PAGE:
Global Warming

Category archives for Global Warming

The American Biology Teacher has hosted a guest editorial by Glenn Branch and Minda Berbeco of the NCSE. The editorial points out that climate science is under a similar sort of anti-science attack as evolution has been for years, though generally with different (less religious) motivations. Also noted is the problem of fitting climate change…

A new study seems to provide a better way to categorize El Nino climate events, and offers an explanation for how different kinds of El Nino events emerge. El Nino is part of a large scale, very important climate phenomenon in the Pacific Ocean, generally referred to as the El Nino Southern Oscillation (ENSO). Over…

There was a time when I picked which local TV news station to watch based on the way the TV meteorologist addressed global warming. There were two stations in the running. One of them had a guy who frequently disparaged climate science, and the other had Paul Douglas, who no longer does TV meteorology (I…

March 2015 Was A Very Warm Month

The last 12 months have been the warmest one year period in the NASA database since records began in 1880. According to the just released NASA GISS Global Temperature Data, March, 2015 is estimated to have been the fifth warmest month on record. Here are the top 20 months in rank order: 2007 JAN 93…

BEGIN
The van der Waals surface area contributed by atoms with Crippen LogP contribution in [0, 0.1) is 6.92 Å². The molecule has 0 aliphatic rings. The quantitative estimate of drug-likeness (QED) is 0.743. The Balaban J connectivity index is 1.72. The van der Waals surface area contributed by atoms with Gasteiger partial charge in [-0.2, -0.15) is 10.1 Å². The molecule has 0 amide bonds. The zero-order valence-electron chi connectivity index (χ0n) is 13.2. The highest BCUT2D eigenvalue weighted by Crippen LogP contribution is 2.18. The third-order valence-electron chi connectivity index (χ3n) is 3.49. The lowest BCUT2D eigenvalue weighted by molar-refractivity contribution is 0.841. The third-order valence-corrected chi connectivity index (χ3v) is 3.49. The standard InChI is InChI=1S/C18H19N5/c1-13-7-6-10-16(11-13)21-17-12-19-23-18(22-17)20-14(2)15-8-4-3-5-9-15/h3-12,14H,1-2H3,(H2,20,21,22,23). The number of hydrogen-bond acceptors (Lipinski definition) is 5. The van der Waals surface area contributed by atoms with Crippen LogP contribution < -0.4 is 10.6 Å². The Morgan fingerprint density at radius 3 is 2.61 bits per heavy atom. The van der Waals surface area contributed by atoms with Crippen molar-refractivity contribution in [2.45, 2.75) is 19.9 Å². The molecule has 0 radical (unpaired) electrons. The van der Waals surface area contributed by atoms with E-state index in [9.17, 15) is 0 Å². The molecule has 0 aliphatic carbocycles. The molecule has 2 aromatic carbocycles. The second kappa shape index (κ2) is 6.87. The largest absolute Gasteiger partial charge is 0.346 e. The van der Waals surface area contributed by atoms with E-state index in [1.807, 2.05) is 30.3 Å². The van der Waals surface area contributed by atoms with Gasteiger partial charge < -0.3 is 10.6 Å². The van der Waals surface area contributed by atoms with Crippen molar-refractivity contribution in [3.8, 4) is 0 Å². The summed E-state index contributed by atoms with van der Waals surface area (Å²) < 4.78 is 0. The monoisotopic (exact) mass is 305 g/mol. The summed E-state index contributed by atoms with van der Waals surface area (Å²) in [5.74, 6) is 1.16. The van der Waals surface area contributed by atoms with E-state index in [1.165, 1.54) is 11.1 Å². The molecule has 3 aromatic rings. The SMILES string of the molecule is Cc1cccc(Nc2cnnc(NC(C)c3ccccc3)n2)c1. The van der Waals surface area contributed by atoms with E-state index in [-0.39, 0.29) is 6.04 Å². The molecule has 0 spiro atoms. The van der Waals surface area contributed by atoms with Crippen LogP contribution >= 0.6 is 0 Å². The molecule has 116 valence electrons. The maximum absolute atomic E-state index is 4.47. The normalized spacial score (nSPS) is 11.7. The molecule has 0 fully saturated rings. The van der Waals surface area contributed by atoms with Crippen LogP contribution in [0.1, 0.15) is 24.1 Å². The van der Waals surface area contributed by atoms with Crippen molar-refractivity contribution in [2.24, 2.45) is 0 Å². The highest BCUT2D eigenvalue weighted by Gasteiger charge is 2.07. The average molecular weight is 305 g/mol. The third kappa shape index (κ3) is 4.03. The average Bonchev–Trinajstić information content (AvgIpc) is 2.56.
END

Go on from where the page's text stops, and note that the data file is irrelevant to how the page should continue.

Maybe, maybe not. There is a new paper that looks at what climate scientists call “synoptic midlatitude temperature variability” and the rest of us call “cold snaps” and “heat waves.” The term “synoptic” simply means over a reasonably large area like you might expect a cold snap or heat wave to be. Specifically, the paper…

A new study by Sarah Moffitt, Tessa Hill, Peter Roopnarine, and James Kennett (Response of seafloor ecosystems to abrubt global climate change) gets a handle on the effects of relatively rapid warming and associated Oxygen loss in the sea on invertebrate communities. The study looked at a recent warming event (the end of the last…

There is some interesting new work carried out by researchers at Dartmouth College and the USDA Forest Service on the relationship between the Mountain Pine Beetle, major die-offs of forests in North America, and climate change. The Mountain Pine Beetle (Dendroctonus ponderosae) is a kind of “bark beetle” (they don’t bark, they live in bark)…

Antarctica is pretty much covered with glaciers. Glaciers are dynamic entities that, unless they are in full melt, tend to grow near their thickest parts (that’s why those are the thickest parts) and mush outwards towards the edges, where the liminal areas either melt (usually seasonally) in situ or drop off into the sea. Antarctic’s…

There is a letter signed by top scientists demanding that science museums cut all their ties to Big Fossil, and where appropriate, kick the Koch Brothers off their boards. The letter says, in part, As members of the scientific community we devote our lives to understanding the world, and sharing this understanding with the public.…

A paper just out now in PNAS by Noah Diffenbaugh, Daniel Swain, and Danielle Touma shows that “Anthropogenic warming has increased drought risk in California.” From the abstract: … We find that although there has not been a substantial change in the probability of either negative or moderately negative precipitation anomalies in recent decades, the…